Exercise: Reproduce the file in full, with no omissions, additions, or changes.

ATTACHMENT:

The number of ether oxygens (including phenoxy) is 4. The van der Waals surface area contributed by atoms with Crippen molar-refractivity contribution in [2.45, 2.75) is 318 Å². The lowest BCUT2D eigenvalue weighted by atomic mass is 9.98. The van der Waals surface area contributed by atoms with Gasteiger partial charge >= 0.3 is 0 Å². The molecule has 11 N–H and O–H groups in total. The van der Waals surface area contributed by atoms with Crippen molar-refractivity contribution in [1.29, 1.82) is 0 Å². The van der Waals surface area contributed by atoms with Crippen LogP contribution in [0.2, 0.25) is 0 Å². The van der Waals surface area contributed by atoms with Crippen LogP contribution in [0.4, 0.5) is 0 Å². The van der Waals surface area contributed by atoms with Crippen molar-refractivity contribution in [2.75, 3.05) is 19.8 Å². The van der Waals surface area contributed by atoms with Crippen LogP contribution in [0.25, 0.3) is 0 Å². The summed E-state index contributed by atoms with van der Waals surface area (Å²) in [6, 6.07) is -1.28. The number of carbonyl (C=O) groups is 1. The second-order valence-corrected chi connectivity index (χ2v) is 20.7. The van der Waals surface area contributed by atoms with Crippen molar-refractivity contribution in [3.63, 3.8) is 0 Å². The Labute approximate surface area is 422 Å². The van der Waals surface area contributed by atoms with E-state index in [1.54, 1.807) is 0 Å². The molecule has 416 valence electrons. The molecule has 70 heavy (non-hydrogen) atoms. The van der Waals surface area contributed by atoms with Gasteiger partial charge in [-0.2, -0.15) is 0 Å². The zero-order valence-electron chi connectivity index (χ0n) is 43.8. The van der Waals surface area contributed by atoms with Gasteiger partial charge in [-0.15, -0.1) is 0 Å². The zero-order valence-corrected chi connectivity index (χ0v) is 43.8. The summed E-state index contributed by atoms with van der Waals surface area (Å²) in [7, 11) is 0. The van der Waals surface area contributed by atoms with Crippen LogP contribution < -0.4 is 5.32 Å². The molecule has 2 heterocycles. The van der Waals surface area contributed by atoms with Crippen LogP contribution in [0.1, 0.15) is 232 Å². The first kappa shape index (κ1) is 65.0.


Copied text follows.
The number of ether oxygens (including phenoxy) is 4. The van der Waals surface area contributed by atoms with Crippen molar-refractivity contribution in [2.45, 2.75) is 318 Å². The lowest BCUT2D eigenvalue weighted by atomic mass is 9.98. The van der Waals surface area contributed by atoms with Gasteiger partial charge >= 0.3 is 0 Å². The molecule has 11 N–H and O–H groups in total. The van der Waals surface area contributed by atoms with Crippen molar-refractivity contribution in [1.29, 1.82) is 0 Å². The van der Waals surface area contributed by atoms with Crippen LogP contribution in [0.2, 0.25) is 0 Å². The van der Waals surface area contributed by atoms with Crippen LogP contribution in [0.4, 0.5) is 0 Å². The van der Waals surface area contributed by atoms with Crippen molar-refractivity contribution in [2.75, 3.05) is 19.8 Å². The van der Waals surface area contributed by atoms with Crippen LogP contribution in [0.25, 0.3) is 0 Å². The summed E-state index contributed by atoms with van der Waals surface area (Å²) in [6, 6.07) is -1.28. The number of carbonyl (C=O) groups is 1. The second-order valence-corrected chi connectivity index (χ2v) is 20.7. The van der Waals surface area contributed by atoms with Crippen molar-refractivity contribution in [3.63, 3.8) is 0 Å². The Labute approximate surface area is 422 Å². The van der Waals surface area contributed by atoms with E-state index in [1.54, 1.807) is 0 Å². The molecule has 416 valence electrons. The molecule has 70 heavy (non-hydrogen) atoms. The van der Waals surface area contributed by atoms with Gasteiger partial charge in [-0.2, -0.15) is 0 Å². The zero-order valence-electron chi connectivity index (χ0n) is 43.8. The van der Waals surface area contributed by atoms with Gasteiger partial charge in [-0.15, -0.1) is 0 Å². The zero-order valence-corrected chi connectivity index (χ0v) is 43.8. The summed E-state index contributed by atoms with van der Waals surface area (Å²) in [7, 11) is 0. The van der Waals surface area contributed by atoms with Crippen LogP contribution < -0.4 is 5.32 Å². The molecule has 2 heterocycles. The van der Waals surface area contributed by atoms with Crippen LogP contribution in [0.1, 0.15) is 232 Å². The first kappa shape index (κ1) is 65.0.